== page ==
The Turkish army has carried out air strikes on Kurdistan Workers Party (PKK) targets in southeastern Turkey and northern Iraq, the army said.
Air raid came on Sunday, a day after the group unilaterally told its fighters to halt attacks in Turkey.
Turkish military claimed to have destroyed PKK shelters and gun positions on Sunday during its raids in the Metina and Zap areas of northern Iraq.
Fourteen PKK fighters were killed on Saturday in air strikes in the Lice area of southeast Turkey, the army said.
PKK was founded in 1978 and took up arms in 1984 initially to fight for an independent Kurdish state in southeastern Turkey and later for political and cultural autonomy.
More than 40,000 people have died in the conflict between the government and the banned paramilitary party with Marxist origins.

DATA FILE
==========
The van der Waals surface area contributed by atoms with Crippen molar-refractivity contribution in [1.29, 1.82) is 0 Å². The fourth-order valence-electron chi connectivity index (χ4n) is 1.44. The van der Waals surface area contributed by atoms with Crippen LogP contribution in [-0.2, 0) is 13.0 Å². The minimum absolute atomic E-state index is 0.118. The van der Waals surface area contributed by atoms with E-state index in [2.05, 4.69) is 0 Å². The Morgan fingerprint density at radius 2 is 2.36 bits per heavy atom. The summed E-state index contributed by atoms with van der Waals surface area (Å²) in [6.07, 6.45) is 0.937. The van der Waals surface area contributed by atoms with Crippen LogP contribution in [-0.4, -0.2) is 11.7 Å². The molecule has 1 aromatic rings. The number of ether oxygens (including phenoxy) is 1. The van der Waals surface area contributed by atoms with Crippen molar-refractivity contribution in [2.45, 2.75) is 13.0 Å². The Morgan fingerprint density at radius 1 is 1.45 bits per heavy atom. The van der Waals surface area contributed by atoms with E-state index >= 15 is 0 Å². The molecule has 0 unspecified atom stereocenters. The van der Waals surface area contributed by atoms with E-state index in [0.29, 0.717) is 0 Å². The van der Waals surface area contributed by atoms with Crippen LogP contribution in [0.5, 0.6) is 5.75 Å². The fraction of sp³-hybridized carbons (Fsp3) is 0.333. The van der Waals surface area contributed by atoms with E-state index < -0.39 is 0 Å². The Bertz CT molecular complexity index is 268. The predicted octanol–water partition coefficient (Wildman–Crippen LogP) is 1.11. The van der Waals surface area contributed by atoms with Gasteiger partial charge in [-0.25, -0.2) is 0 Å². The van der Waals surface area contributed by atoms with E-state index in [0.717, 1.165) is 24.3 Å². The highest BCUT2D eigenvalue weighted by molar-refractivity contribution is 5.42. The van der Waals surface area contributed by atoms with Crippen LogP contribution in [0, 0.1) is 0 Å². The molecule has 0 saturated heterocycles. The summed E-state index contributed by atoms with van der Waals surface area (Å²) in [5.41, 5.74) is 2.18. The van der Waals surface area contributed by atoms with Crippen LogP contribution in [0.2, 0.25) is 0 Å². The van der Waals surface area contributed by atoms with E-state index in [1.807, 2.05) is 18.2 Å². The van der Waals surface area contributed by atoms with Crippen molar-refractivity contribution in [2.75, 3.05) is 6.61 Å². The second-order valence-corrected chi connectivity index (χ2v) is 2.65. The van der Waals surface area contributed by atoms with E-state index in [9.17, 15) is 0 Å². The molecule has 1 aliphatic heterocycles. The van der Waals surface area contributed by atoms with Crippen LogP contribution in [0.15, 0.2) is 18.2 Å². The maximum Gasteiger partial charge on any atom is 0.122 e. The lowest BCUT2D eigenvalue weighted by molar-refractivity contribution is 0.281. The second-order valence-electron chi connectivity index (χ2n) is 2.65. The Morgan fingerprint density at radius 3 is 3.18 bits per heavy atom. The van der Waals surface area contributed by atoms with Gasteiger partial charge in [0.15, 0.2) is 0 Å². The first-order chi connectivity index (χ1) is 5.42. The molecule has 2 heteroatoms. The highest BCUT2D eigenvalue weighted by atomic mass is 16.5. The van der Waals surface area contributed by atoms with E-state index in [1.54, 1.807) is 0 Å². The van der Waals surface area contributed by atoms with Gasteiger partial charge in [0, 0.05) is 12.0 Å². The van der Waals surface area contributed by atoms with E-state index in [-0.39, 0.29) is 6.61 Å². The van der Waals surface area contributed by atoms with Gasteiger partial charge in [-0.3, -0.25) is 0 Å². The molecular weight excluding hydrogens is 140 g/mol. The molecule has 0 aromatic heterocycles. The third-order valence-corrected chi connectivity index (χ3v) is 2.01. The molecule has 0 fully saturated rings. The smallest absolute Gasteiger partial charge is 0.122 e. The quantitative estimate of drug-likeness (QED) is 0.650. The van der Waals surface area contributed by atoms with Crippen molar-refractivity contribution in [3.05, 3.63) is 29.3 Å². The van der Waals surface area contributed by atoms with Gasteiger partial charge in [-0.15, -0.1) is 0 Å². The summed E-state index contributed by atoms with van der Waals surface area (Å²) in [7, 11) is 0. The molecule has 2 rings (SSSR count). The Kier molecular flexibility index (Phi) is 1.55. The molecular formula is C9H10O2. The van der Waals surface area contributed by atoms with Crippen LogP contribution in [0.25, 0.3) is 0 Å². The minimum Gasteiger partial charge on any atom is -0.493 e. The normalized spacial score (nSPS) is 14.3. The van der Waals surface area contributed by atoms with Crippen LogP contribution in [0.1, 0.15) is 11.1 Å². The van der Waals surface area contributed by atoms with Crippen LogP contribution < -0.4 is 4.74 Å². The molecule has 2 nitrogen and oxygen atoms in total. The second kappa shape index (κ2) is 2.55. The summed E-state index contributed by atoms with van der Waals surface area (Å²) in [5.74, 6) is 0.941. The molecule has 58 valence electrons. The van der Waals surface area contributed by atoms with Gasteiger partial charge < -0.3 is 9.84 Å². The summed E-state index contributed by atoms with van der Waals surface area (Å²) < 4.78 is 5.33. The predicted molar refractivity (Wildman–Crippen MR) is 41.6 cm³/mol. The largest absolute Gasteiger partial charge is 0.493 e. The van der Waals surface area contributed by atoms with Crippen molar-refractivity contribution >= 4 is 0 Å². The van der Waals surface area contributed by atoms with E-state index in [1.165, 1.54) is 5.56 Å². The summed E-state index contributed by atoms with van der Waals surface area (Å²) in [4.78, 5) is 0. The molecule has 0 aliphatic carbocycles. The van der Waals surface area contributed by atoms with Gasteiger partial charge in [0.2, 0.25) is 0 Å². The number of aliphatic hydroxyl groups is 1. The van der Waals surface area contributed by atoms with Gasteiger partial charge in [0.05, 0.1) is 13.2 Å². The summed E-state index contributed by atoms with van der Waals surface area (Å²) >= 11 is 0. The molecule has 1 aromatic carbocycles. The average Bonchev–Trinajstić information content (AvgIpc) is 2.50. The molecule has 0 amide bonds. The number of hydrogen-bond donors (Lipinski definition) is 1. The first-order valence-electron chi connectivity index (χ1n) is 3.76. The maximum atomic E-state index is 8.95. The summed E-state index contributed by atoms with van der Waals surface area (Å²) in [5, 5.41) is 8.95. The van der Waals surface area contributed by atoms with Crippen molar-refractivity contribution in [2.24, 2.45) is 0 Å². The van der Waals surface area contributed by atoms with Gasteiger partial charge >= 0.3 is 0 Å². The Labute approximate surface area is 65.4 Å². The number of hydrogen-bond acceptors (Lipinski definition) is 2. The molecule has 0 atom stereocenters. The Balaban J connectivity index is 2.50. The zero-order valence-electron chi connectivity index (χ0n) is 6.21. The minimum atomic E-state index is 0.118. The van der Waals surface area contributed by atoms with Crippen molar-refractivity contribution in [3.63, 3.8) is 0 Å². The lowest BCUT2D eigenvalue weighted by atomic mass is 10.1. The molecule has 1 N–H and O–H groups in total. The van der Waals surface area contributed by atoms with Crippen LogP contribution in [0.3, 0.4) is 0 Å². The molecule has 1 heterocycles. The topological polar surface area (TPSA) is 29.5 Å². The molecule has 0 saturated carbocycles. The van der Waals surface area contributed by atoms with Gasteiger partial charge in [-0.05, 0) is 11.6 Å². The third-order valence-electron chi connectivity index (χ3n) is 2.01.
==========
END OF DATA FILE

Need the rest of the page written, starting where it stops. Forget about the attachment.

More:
PKK leader Abdullah Ocalan has been in prison since 1999 and is being held on the island of Imrali.
The Turkish government, the European Union and the United States have designated the PKK and related groups as "terrorist organisations".
'Fighter jet harassed'
The Turkish military said on Sunday, Syrian fighter jets and missile systems harassed Turkish F-16 warplanes near the Turkish-Syrian border, once again bringing the conflict to NATO's southeastern flank.
The three jets were among 12 F-16s patrolling the border when they were interfered with for two minutes by Syria-based missile systems.
They were also harassed for 35 seconds by two SU-22 and one SU-24 planes, the general staff statement said.
Last weekend, Turkey reported two incursions by Russian fighter jets into its airspace and said an MIG-29 fighter and Syria-based missile systems also "interfered" with its air force patrols in developments described by NATO as "extremely dangerous" and "unacceptable".